Mishpatim – Its just a White Lie
Exodus 23:7 commands us to ‘be distant from a matter of falsehood…’ This is the verse usually cited when discussing the importance of speaking the truth. However, this phraseology is unusual. One of the Ten Commandments listed in last week’s reading was a more clear commandment not to lie, although that was specifically in the context of providing testimony. Our verse here applies generally, but it is worded in an open ended way, which either means that it is more open to interpretation (aren’t there many truths?), or that truth is so important that one should remain at a good distance from anything false.
Truth as a Jewish value is not on the highest tier of values. One can, and should, lie to save a life, since life itself overrides the value of truth when the two conflict. Other values also trump truth. The Talmud (Baba Metzia 87a) states that one may ‘bend’ the truth for the sake of peace. While one should avoid this if it can become a recurring habit, as the Talmud discusses elsewhere (Yevamot 63a), the principle remains that truth is not an overarching value.
In Avot D’Rabi Nattan it is described how Aaron the High Priest would go about making peace between people who had been quarreling. Aaron would approach one and gently tell him how badly the other was feeling about their disagreement and how remorseful he was. he would then approach the other and tell him exactly the same thing. When the two later met each other they would embrace and put their disagreement behind them.
In principle Aaron’s approach is commendable, as the ‘bending of truth’ is permissible when it helps to establish peace. But presumably Aaron did this regularly and that is discouraged by the Talmud when it becomes habitual. How would Aaron respond to such criticism?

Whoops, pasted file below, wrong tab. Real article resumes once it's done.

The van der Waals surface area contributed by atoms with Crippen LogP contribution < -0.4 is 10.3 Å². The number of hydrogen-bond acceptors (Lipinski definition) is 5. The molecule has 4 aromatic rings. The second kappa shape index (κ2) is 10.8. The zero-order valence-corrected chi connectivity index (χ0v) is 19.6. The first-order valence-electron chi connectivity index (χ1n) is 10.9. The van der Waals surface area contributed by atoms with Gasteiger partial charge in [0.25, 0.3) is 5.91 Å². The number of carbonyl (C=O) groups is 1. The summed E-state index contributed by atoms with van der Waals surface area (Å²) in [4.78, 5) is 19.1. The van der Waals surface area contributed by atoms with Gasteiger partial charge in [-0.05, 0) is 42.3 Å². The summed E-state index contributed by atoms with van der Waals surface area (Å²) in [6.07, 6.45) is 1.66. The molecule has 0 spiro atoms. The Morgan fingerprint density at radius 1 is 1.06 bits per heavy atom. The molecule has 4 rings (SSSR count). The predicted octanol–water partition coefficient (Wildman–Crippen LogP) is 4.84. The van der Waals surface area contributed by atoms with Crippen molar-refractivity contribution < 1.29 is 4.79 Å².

I read a suggestion that Aaron might have perceived the Jewish people as a single unit, as one body. Although one limb may be frustrated at times with another, deep down it is aware that they both belong to the same body and are part of one whole. Therefore Aaron did not view his coaxing as a ‘bending of truth’ rather as a deeper truth.
This same idea is recalled by Maimonides when he discusses the laws of ‘forcing’ a man to write a letter of divorce. Although when pressure is applied the man might agree to authorize the get, it is nevertheless authorized under duress. How could that qualify as a wilfull divorce? The answer similarly is, that deep down a person desires to do the right thing. There are numerous obstacles preventing him from doing the right thing, including hurt, resentment and other negative attributes. The pressure applied does not force the man to do what he never wanted to do, it rather cuts through his surface opposition and allows his deeper and true desires to come out and say “I will.”
While this idea is contestable when applied elsewhere, it certainly appeals to a Kantian view that mankind is basically good and will ultimately find the right way and make good choices.